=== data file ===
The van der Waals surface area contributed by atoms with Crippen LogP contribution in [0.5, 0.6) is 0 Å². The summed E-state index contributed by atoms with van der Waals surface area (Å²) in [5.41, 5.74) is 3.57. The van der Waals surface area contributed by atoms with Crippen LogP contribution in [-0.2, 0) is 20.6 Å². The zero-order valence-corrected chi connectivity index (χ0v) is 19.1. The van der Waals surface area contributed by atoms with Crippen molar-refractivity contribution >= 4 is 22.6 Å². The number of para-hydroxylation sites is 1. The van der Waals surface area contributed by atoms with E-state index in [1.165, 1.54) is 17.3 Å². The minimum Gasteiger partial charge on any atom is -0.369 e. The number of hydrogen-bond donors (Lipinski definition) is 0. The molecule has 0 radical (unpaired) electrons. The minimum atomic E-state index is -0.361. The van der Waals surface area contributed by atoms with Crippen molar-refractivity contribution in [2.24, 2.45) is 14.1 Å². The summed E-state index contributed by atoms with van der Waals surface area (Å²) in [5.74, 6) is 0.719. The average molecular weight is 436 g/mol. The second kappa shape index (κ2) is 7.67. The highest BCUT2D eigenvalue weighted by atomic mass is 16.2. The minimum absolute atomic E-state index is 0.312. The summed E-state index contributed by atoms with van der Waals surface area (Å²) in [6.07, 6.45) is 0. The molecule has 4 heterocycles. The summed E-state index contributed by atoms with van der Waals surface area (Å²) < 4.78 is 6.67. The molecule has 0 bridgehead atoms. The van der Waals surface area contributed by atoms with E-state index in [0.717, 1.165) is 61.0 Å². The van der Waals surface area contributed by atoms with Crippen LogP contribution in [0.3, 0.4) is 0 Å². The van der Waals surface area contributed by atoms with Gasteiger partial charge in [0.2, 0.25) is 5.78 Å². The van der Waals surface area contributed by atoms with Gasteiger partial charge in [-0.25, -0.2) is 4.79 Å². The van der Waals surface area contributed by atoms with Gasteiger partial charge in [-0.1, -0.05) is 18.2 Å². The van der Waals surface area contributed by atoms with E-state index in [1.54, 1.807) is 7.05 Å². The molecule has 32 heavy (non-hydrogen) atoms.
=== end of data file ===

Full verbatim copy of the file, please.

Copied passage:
The van der Waals surface area contributed by atoms with Crippen LogP contribution in [0.5, 0.6) is 0 Å². The summed E-state index contributed by atoms with van der Waals surface area (Å²) in [5.41, 5.74) is 3.57. The van der Waals surface area contributed by atoms with Crippen LogP contribution in [-0.2, 0) is 20.6 Å². The zero-order valence-corrected chi connectivity index (χ0v) is 19.1. The van der Waals surface area contributed by atoms with Crippen molar-refractivity contribution >= 4 is 22.6 Å². The number of para-hydroxylation sites is 1. The van der Waals surface area contributed by atoms with E-state index in [1.165, 1.54) is 17.3 Å². The minimum Gasteiger partial charge on any atom is -0.369 e. The number of hydrogen-bond donors (Lipinski definition) is 0. The molecule has 0 radical (unpaired) electrons. The minimum atomic E-state index is -0.361. The van der Waals surface area contributed by atoms with Crippen molar-refractivity contribution in [2.24, 2.45) is 14.1 Å². The summed E-state index contributed by atoms with van der Waals surface area (Å²) in [5.74, 6) is 0.719. The average molecular weight is 436 g/mol. The second kappa shape index (κ2) is 7.67. The highest BCUT2D eigenvalue weighted by atomic mass is 16.2. The minimum absolute atomic E-state index is 0.312. The summed E-state index contributed by atoms with van der Waals surface area (Å²) in [6.07, 6.45) is 0. The molecule has 4 heterocycles. The summed E-state index contributed by atoms with van der Waals surface area (Å²) < 4.78 is 6.67. The molecule has 0 bridgehead atoms. The van der Waals surface area contributed by atoms with E-state index in [0.717, 1.165) is 61.0 Å². The van der Waals surface area contributed by atoms with Crippen LogP contribution in [0.3, 0.4) is 0 Å². The van der Waals surface area contributed by atoms with Gasteiger partial charge in [0.2, 0.25) is 5.78 Å². The van der Waals surface area contributed by atoms with Gasteiger partial charge in [-0.25, -0.2) is 4.79 Å². The van der Waals surface area contributed by atoms with Gasteiger partial charge in [-0.1, -0.05) is 18.2 Å². The van der Waals surface area contributed by atoms with E-state index in [1.54, 1.807) is 7.05 Å². The molecule has 32 heavy (non-hydrogen) atoms.